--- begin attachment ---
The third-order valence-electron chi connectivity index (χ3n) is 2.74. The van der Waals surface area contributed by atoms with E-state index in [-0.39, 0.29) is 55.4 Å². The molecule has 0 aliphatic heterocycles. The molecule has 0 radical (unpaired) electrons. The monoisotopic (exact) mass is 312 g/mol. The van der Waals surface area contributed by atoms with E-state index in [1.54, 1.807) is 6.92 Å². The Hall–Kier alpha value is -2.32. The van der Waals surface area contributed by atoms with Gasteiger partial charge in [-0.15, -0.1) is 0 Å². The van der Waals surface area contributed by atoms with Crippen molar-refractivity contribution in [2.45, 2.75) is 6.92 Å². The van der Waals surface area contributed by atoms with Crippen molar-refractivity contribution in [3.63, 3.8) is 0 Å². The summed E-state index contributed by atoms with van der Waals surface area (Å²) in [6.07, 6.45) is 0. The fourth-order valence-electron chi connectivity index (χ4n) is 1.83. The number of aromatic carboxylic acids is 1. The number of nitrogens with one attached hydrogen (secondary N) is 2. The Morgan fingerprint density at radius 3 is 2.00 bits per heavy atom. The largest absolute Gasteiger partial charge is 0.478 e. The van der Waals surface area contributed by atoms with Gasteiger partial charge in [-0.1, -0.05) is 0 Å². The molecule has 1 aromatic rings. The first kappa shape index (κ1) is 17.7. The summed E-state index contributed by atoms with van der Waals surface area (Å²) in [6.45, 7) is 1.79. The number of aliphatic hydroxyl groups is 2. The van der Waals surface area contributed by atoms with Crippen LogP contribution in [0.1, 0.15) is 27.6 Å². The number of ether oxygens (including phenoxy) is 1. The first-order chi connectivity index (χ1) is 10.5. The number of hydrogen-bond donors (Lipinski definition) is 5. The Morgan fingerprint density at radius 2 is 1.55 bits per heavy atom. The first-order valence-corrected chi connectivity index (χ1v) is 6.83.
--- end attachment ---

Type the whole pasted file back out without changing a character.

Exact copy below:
The third-order valence-electron chi connectivity index (χ3n) is 2.74. The van der Waals surface area contributed by atoms with E-state index in [-0.39, 0.29) is 55.4 Å². The molecule has 0 aliphatic heterocycles. The molecule has 0 radical (unpaired) electrons. The monoisotopic (exact) mass is 312 g/mol. The van der Waals surface area contributed by atoms with E-state index in [1.54, 1.807) is 6.92 Å². The Hall–Kier alpha value is -2.32. The van der Waals surface area contributed by atoms with Gasteiger partial charge in [-0.15, -0.1) is 0 Å². The van der Waals surface area contributed by atoms with Crippen molar-refractivity contribution in [2.45, 2.75) is 6.92 Å². The van der Waals surface area contributed by atoms with Crippen molar-refractivity contribution in [3.63, 3.8) is 0 Å². The summed E-state index contributed by atoms with van der Waals surface area (Å²) in [6.07, 6.45) is 0. The fourth-order valence-electron chi connectivity index (χ4n) is 1.83. The number of aromatic carboxylic acids is 1. The number of nitrogens with one attached hydrogen (secondary N) is 2. The Morgan fingerprint density at radius 3 is 2.00 bits per heavy atom. The largest absolute Gasteiger partial charge is 0.478 e. The van der Waals surface area contributed by atoms with Gasteiger partial charge in [-0.1, -0.05) is 0 Å². The molecule has 1 aromatic rings. The first kappa shape index (κ1) is 17.7. The summed E-state index contributed by atoms with van der Waals surface area (Å²) in [6.45, 7) is 1.79. The number of aliphatic hydroxyl groups is 2. The van der Waals surface area contributed by atoms with Crippen LogP contribution in [0.1, 0.15) is 27.6 Å². The number of ether oxygens (including phenoxy) is 1. The first-order chi connectivity index (χ1) is 10.5. The number of hydrogen-bond donors (Lipinski definition) is 5. The Morgan fingerprint density at radius 2 is 1.55 bits per heavy atom. The first-order valence-corrected chi connectivity index (χ1v) is 6.83.